I had mentioned the pain in my feet to at least two different PCP’s, two different Rheumatologists, a Podiatrist, and an Orthopedist. Because no other options were mentioned or it took so long for new options to be introduced to me, I came to the conclusion that this was my lot in life. I thought that nothing could be done about it, “it is what it is,” and I would just have to deal with it. Now that the pain has returned after it miraculously disappeared for three months, I realize to live like this is absolutely asinine! Something needs to be done and I’m over it! I mentioned it to my nurse last Friday when she was in my department using our fax machine. She told me to send a message to my doctor. It was good that she was there and told me to email him or I wouldn’t have. She made me feel like this is a legit thing to discuss more in depth with him. She asked if I had heard of Gabapentin. I then remembered that I did. When I was still in Colorado, my PCP finally mentioned it (after years of telling her how bad the pain in my feet was). All she did was refer me to a Podiatrist and then an Orthopedist. When she mentioned Gabapentin, she wanted me to first try two other medications before talking more about it. I was angry that she failed to mention anything (even the other two meds) earlier. I was thinking, “Are you kidding me?” Because apparently there was something out there that could possibly help me and “only now” was she mentioning any of it. I tried the other two medications first like she suggested hoping that it would help but began to experience more pain. I left a message with her receptionist about it and she called me back to say that it was probably one of the new meds and told me which one to stop taking. I continued with the other but stopped that one on my own when it wasn’t working either. Somehow the option of Gabapentin had slipped my mind. It was probably because I was depressed and also stressed out at work and in my home life.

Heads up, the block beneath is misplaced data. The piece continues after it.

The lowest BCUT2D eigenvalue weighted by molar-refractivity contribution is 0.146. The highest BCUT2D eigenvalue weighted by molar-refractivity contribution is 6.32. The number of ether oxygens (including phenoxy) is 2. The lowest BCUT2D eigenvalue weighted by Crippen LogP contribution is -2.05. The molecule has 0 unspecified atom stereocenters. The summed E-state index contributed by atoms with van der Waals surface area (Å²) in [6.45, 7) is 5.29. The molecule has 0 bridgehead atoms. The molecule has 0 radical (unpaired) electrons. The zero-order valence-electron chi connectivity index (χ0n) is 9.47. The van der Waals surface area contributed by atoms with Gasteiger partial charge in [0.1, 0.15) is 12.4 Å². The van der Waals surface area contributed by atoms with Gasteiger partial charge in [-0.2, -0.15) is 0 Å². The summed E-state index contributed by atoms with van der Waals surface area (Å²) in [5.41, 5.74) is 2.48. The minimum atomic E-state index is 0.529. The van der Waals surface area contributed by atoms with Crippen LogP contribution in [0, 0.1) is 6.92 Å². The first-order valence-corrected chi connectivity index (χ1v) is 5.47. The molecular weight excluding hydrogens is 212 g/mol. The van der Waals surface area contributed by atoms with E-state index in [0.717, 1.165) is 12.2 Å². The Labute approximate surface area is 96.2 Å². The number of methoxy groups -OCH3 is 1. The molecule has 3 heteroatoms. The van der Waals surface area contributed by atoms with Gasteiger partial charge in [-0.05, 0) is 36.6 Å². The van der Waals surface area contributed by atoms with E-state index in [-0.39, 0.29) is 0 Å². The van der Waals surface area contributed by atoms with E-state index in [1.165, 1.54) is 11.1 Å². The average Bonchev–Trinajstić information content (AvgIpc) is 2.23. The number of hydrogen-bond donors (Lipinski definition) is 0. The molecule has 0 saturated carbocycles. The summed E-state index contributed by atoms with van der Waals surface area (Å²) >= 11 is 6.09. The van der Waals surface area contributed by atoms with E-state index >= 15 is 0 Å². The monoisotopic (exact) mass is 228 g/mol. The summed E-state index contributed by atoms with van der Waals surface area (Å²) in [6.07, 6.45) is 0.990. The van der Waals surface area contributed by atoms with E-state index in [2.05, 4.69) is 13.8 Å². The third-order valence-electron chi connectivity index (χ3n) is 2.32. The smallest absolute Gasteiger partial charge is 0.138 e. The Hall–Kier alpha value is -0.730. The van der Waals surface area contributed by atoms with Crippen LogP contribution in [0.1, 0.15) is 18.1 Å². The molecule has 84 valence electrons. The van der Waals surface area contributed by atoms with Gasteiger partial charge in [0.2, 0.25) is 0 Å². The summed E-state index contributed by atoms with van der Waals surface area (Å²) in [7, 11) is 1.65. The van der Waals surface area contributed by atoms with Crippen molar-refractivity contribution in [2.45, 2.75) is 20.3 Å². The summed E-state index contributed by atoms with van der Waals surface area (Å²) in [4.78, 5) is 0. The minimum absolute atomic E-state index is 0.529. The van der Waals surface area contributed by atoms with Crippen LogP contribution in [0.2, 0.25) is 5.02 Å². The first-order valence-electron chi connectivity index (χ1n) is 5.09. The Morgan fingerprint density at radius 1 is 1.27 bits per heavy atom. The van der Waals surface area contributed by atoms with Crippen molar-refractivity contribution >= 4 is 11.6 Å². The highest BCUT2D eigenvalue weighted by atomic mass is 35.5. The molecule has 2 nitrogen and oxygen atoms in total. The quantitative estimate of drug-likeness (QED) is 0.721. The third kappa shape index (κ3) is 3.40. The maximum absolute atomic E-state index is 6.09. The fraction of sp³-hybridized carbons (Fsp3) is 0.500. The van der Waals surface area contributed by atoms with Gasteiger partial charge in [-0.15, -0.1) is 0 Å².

So on Friday I emailed my current PCP and asked him what he thought about Gabapentin. He emailed me back and told me to set up an appointment to see him to discuss the options of either Lyrica or Gabapentin. I tried to research both of them but was overwhelmed with the information, pros and cons, and side effects which I may or may not experience. I figured I would just speak to him as soon as I can get an appointment. I am looking forward to my next visit with him hoping that I can get some relief from at least the nerve pain. I’m also wondering if the pain I sometimes get in my left shoulder that lasts 3-5 days is some kind of nerve pain as well. So far none of my doctors have an answer for that one.